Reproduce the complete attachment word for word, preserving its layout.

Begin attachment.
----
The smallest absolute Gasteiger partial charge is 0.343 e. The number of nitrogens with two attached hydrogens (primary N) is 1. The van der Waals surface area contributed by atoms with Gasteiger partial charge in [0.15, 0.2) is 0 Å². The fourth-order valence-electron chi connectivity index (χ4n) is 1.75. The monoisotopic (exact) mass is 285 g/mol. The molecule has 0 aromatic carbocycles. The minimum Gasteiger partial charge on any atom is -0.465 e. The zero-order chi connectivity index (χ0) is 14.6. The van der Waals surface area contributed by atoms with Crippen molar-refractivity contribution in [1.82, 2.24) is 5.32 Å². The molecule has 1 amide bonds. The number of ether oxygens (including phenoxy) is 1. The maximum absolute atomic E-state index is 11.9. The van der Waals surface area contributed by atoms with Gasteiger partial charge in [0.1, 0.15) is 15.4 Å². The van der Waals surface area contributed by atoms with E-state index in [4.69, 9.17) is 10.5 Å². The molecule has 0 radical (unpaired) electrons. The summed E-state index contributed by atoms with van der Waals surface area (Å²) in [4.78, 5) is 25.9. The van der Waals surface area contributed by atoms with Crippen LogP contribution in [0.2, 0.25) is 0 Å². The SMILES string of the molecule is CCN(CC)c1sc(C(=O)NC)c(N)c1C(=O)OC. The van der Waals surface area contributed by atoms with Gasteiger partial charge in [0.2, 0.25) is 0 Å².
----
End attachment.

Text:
The smallest absolute Gasteiger partial charge is 0.343 e. The number of nitrogens with two attached hydrogens (primary N) is 1. The van der Waals surface area contributed by atoms with Gasteiger partial charge in [0.15, 0.2) is 0 Å². The fourth-order valence-electron chi connectivity index (χ4n) is 1.75. The monoisotopic (exact) mass is 285 g/mol. The molecule has 0 aromatic carbocycles. The minimum Gasteiger partial charge on any atom is -0.465 e. The zero-order chi connectivity index (χ0) is 14.6. The van der Waals surface area contributed by atoms with Crippen molar-refractivity contribution in [1.82, 2.24) is 5.32 Å². The molecule has 1 amide bonds. The number of ether oxygens (including phenoxy) is 1. The maximum absolute atomic E-state index is 11.9. The van der Waals surface area contributed by atoms with Gasteiger partial charge in [0.1, 0.15) is 15.4 Å². The van der Waals surface area contributed by atoms with E-state index in [4.69, 9.17) is 10.5 Å². The molecule has 0 radical (unpaired) electrons. The summed E-state index contributed by atoms with van der Waals surface area (Å²) in [4.78, 5) is 25.9. The van der Waals surface area contributed by atoms with Crippen LogP contribution in [0.2, 0.25) is 0 Å². The SMILES string of the molecule is CCN(CC)c1sc(C(=O)NC)c(N)c1C(=O)OC. The van der Waals surface area contributed by atoms with Gasteiger partial charge in [0.2, 0.25) is 0 Å².